There are multiple access control policies that can be
applied to smart settings in general as discussed in
section 2.4. However, Identifying which of these poli-
cies are relevant to smart farms and can be practically
applied to it might be tricky. Therefore, we discuss
some of the questions that are critical for determining
the best access control mechanism that suits farms.
1. Are the Policies based on Devices or Capabili-
Current access control policies implementations in
other smart systems are mostly device-based. That
means that the access is either granted or denied per
the device itself. However, this implementation is not
flexible enough to capture the access control desires
that the farmers may think of to protect their data.
Therefore, the policies shouldn’t be simplified for de-
vice control only but rather it should be expanded to
involve its capability as well. This is driven by our
observation that the majority of smart farm devices
combine multiple capabilities with different sensitiv-
ities in a single device. For example, Drones are ca-
pable of tracking livestock and spraying fields. The
sensitivity of livestock tracking might be higher than
spraying fields from the farmers point of view. While
other capabilities such as erasing sensor’s data is very
critical and might not be granted to any of the stake-
holders. Therefore, a capability-centric model should
be designed where the capabilities that can be per-
formed over each smart device can be defined.
2. Which Contextual Factors Affect the Policies?
Some contextual factors might be essential to con-
sider with access control policies such as:
Location of the Devices: Ensures that certain de-
vices’ capabilities are used with devices in certain lo-
Location of the Stakeholders: Ensure that stake-
holders are restricted from using certain capabilities
unless they are connected to the farm network.
Time of Use: Is important especially for tasks that
should be timed in advance.
Presence of Others: Is important for some capabili-
ties that require supervision from others.
3. Should Policies Vary based on the Roles?
Since there are many roles assigned to different indi-
viduals inside the farm, those roles must play an im-
portant factor when deciding the suitable access con-
trol policies. For instance, the owner’s role differs
from a regular worker’s role and therefore the individ-
ual with the owner role should be able to express ac-
cess controls over the individual with a regular worker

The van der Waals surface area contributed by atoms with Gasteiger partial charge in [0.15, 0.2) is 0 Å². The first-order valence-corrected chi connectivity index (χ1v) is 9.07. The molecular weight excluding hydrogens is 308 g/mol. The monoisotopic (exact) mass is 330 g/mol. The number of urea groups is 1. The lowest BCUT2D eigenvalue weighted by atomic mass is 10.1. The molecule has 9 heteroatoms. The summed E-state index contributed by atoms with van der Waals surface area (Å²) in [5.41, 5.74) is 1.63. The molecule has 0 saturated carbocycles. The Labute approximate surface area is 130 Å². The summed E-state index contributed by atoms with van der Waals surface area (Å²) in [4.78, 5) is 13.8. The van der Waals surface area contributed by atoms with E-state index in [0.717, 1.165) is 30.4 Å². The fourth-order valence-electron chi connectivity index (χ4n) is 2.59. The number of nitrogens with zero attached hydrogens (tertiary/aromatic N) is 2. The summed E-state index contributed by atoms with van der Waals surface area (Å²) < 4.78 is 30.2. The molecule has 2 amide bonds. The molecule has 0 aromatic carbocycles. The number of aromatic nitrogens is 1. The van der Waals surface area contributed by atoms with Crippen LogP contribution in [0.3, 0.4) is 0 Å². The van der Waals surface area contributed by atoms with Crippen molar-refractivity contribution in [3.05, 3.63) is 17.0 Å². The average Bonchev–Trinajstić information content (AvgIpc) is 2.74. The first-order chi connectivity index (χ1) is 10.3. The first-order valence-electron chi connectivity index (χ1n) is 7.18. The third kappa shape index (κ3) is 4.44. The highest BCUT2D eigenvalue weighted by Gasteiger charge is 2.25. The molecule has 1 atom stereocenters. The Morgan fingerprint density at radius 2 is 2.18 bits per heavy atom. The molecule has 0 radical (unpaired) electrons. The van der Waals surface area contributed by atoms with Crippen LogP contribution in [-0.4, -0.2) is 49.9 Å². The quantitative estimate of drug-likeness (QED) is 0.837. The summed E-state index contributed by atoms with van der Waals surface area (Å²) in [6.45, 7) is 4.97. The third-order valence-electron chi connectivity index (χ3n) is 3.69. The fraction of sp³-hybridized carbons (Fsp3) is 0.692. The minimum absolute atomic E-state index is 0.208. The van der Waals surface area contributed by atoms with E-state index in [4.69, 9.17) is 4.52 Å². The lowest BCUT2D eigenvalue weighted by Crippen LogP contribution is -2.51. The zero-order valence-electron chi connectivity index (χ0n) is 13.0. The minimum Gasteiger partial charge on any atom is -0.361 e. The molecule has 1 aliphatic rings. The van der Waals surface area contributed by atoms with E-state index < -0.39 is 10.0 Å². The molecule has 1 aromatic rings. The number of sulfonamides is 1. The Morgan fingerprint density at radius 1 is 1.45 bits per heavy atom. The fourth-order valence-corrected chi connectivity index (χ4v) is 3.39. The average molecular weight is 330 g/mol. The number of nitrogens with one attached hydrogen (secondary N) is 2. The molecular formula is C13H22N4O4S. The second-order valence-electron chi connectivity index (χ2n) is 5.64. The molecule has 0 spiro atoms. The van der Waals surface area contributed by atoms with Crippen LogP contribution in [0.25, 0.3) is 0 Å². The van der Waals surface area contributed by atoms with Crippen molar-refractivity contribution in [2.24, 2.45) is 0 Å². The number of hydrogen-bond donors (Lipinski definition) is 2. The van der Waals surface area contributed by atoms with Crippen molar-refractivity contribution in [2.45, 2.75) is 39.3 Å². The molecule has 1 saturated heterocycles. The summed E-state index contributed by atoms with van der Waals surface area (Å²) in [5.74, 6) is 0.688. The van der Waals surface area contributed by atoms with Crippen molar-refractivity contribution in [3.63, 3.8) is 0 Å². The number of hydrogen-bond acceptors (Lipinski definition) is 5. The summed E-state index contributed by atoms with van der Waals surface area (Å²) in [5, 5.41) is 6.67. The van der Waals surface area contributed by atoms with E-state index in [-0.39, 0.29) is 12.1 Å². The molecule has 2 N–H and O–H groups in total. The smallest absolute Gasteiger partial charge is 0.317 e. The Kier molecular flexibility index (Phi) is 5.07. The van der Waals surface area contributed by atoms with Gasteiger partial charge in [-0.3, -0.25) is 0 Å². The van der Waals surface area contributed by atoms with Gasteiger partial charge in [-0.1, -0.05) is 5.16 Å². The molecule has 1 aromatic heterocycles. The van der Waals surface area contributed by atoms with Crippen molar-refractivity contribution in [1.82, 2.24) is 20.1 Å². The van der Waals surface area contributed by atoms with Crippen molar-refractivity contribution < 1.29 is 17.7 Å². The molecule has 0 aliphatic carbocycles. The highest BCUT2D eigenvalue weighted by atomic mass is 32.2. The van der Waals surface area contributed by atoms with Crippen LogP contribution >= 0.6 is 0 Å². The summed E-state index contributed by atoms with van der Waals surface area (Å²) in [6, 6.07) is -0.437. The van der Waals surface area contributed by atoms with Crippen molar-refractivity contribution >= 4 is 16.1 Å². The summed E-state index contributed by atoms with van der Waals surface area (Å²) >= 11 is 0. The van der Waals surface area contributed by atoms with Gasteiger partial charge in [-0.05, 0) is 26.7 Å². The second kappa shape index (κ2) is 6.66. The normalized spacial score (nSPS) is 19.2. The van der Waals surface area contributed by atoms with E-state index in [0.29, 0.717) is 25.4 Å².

role. Also, a returning temporary worker might be
more trusted than a new temporary worker and there-
fore can be assigned a role with more flexible access
controls in the farm system.
4. What happens when Access Controls Fail?
There are consequences for system malfunctions re-
lated to access controls including:
False Acceptance: This type of malfunction refers
to granting accessibility to some individual who was
originally intended to be denied it. The severity of
this malfunction depends on who was allowed incor-
rect access control. For example, a mild false accep-
tance might be caused by allowing co-owners access
to a capability they don’t need. A more severe case
would happen if a temporary worker was falsely al-
lowed access to a critical capability such as deleting
sensor’s data. The severest form would be granting
access to a 3rd party individual such as a farm rival.
False Rejection: This type of malfunction refers to
denying accessibility to some individual who was
originally intended to be granted it. The severity
of this type of malfunction might be less problem-
atic than the false acceptance malfunction. However,
it might disrupt essential work schedules and cause
losses of profits.
Continuous Accessibility: This failure comes in the
ICISSP 2022 - 8th International Conference on Information Systems Security and Privacy
form of granting continuous accessibility to individ-
uals who were supposed to access the system for a
specific period of time. Therefore, a policy expiration
option should be provided to allow only temporary
access for data and devices for as long as needed and
to revoke that access automatically once that period
ends in order to avoid any undesired accessibility.
5. How to Design Default Policies?
The process of assigning policies can be simplified
through default policies such as:
Default Accept: That can be provided in a very cau-
tious manner to the most trusted roles over some pre-
specified capabilities. It can also be provided over mi-
nor capabilities or data that are considered risk-free.
Default Deny: Should be implemented over critical
capabilities such as erasing sensitive data and any ad-
ministrative capabilities such as adding and removing
users and devices to the system.
Reflecting on the research questions, Different Access
control policies can be used in smart farm systems.
Role-Based Access Control ”RBAC”: This model
can be used to ensure that stakeholders have access
only to the resources they need to complete their jobs.
The accessibility can be restricted based on the indi-
vidual’s assigned role as roles can determine the per-
missions granted to each individual and ensure that
no individual can perform higher level operations on
farm resources. Hierarchy of the roles allows specific
roles to inherit permissions from other roles. This
will benefit the higher level roles such as Owners-role
to share the responsibility of adding new users to the
system, assigning access policies for them and adding
or removing smart devices from the system etc.
The different roles that can be implemented in Smart
farm system includes: Owner, veterinarian, veteri-
narian assistant, temporary field worker, regular field
worker, purchaser etc. As hierarchy suggests, the